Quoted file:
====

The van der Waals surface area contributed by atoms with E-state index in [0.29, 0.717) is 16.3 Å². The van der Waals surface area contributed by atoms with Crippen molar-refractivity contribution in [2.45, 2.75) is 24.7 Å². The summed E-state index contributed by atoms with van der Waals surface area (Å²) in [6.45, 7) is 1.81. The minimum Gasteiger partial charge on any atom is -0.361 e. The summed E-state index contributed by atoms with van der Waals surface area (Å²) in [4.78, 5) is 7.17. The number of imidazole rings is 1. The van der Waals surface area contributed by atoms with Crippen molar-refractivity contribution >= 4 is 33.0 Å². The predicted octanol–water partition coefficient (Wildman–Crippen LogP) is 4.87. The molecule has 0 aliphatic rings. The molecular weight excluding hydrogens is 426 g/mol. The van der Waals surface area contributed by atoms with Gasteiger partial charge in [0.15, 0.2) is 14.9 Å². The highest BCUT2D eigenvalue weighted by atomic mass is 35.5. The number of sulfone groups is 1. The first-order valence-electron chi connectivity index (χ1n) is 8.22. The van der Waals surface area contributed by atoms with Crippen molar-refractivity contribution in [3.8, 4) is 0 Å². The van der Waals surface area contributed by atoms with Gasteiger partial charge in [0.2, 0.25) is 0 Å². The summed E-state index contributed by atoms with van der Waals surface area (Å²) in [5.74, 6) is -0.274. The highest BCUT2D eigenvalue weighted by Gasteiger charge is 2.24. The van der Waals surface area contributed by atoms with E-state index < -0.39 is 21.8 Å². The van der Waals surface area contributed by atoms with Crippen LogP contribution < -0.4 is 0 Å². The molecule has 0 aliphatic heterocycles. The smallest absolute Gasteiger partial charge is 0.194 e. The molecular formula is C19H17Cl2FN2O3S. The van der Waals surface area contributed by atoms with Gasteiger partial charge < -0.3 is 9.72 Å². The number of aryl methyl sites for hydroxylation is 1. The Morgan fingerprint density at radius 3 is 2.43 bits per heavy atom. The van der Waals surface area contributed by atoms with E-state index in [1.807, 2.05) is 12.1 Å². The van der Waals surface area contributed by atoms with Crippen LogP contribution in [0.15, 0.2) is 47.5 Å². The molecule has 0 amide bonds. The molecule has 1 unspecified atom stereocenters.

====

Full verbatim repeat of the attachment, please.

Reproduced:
The van der Waals surface area contributed by atoms with E-state index in [0.29, 0.717) is 16.3 Å². The van der Waals surface area contributed by atoms with Crippen molar-refractivity contribution in [2.45, 2.75) is 24.7 Å². The summed E-state index contributed by atoms with van der Waals surface area (Å²) in [6.45, 7) is 1.81. The minimum Gasteiger partial charge on any atom is -0.361 e. The summed E-state index contributed by atoms with van der Waals surface area (Å²) in [4.78, 5) is 7.17. The number of imidazole rings is 1. The van der Waals surface area contributed by atoms with Crippen molar-refractivity contribution >= 4 is 33.0 Å². The predicted octanol–water partition coefficient (Wildman–Crippen LogP) is 4.87. The molecule has 0 aliphatic rings. The molecular weight excluding hydrogens is 426 g/mol. The van der Waals surface area contributed by atoms with Gasteiger partial charge in [0.15, 0.2) is 14.9 Å². The highest BCUT2D eigenvalue weighted by atomic mass is 35.5. The number of sulfone groups is 1. The first-order valence-electron chi connectivity index (χ1n) is 8.22. The van der Waals surface area contributed by atoms with Crippen molar-refractivity contribution in [3.8, 4) is 0 Å². The van der Waals surface area contributed by atoms with Gasteiger partial charge in [0.2, 0.25) is 0 Å². The summed E-state index contributed by atoms with van der Waals surface area (Å²) in [5.74, 6) is -0.274. The highest BCUT2D eigenvalue weighted by Gasteiger charge is 2.24. The van der Waals surface area contributed by atoms with E-state index < -0.39 is 21.8 Å². The van der Waals surface area contributed by atoms with Crippen LogP contribution < -0.4 is 0 Å². The molecule has 0 aliphatic heterocycles. The smallest absolute Gasteiger partial charge is 0.194 e. The molecular formula is C19H17Cl2FN2O3S. The van der Waals surface area contributed by atoms with Gasteiger partial charge < -0.3 is 9.72 Å². The number of aryl methyl sites for hydroxylation is 1. The Morgan fingerprint density at radius 3 is 2.43 bits per heavy atom. The van der Waals surface area contributed by atoms with E-state index in [1.807, 2.05) is 12.1 Å². The van der Waals surface area contributed by atoms with Crippen LogP contribution in [0.15, 0.2) is 47.5 Å². The molecule has 0 amide bonds. The molecule has 1 unspecified atom stereocenters.